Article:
*We differentiate between customer bug reports and bugs found internally because we want to be sure to prioritize the former. The customers are most important , which makes bugs reported by customers of the highest priority.
Features: This swimlane contains cards for creating automated tests that validate the behavior of different features. The backlog of this swimlane will never be empty. You can always find something to test in the software.
Our QA team is mainly focused on automation.
Automation is on focus, meaning that environment configurations, application configurations, tests execution and testing steps must run autonomously and, at the end, the team should have access to data for: passed, failed and skipped tests. The whole team believes that the application developers are the ones that give value to the customer and the QA’s duty is to help them as much as possible. So, if the dev team needs help, this is considered with a higher priority than creating new automated tests.
A typical day in the QA team revolves around the creation and maintenance of testing scripts. This is the main value that the team provides to the group.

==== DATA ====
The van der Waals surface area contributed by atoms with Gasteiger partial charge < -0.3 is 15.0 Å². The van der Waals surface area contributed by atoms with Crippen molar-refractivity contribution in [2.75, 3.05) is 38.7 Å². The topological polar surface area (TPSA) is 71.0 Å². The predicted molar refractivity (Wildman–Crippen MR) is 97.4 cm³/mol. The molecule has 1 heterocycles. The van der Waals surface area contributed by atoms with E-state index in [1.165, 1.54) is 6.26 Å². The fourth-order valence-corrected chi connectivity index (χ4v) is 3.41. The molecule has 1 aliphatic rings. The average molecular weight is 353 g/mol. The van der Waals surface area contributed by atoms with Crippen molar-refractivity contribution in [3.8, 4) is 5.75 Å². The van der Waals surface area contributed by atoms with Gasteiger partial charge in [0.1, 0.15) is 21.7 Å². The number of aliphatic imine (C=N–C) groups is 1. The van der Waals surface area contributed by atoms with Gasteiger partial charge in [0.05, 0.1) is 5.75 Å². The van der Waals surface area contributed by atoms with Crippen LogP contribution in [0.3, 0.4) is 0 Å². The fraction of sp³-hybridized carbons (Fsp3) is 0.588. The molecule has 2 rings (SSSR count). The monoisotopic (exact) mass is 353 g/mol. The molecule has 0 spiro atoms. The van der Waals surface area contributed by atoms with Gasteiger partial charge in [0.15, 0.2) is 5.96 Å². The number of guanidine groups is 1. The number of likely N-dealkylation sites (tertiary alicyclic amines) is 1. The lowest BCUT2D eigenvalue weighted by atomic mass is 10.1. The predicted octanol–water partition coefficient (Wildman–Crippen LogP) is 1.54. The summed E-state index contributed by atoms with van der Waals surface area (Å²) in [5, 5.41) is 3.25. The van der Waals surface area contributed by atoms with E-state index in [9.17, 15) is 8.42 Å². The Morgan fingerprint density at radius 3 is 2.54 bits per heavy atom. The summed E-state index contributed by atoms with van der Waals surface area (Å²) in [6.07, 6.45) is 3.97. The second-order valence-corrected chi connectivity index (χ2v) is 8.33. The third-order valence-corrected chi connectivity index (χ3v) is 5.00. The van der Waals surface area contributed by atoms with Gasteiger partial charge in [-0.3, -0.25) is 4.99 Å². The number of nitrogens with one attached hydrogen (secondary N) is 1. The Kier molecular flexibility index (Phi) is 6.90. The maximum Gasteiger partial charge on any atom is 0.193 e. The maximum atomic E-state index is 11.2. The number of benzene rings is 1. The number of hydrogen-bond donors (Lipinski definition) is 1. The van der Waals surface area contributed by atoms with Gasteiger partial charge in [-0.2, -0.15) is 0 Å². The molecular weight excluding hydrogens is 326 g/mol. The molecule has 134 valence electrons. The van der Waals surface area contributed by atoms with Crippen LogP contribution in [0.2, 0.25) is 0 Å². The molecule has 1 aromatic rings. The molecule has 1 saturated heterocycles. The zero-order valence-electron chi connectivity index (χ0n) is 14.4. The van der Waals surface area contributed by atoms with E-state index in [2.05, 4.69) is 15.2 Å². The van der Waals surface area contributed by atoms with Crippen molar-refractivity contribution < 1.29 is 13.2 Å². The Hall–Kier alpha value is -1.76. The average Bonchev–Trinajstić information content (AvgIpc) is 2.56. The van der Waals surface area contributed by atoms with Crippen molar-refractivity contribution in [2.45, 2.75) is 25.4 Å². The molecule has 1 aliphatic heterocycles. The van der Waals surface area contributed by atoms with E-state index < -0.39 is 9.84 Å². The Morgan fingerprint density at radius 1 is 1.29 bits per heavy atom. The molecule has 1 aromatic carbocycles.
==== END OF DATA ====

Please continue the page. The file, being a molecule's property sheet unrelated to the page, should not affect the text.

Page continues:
Our test suites consist of E2E (End-to-End) tests which check if the flow of a feature is performing as designed from start to finish.
We have divided the E2E tests into four categories:
Webapp – General features in the web app are tested.
Runtime Policies – New runtime policies or changes to existing ones are tested.
Email Integration – Features interacting with the email integration in Kanbanize are tested.
API – Changes to the application programming interface are tested.
All the suites are executed during the night, in order to check for regressions that occurred during the previous day. They serve as a kind of health check for the entire software. The team collects historical data about the count of executed tests, how many of them were disabled or are failing and what is the reason for the failure. The suites are executed twice per night in order to ensure that the team does not allow unstable tests to slip between the cracks. If there is a difference in the amount of failed tests between the two executions, then the conclusion is that some of them are unstable and the team takes the necessary action to update them.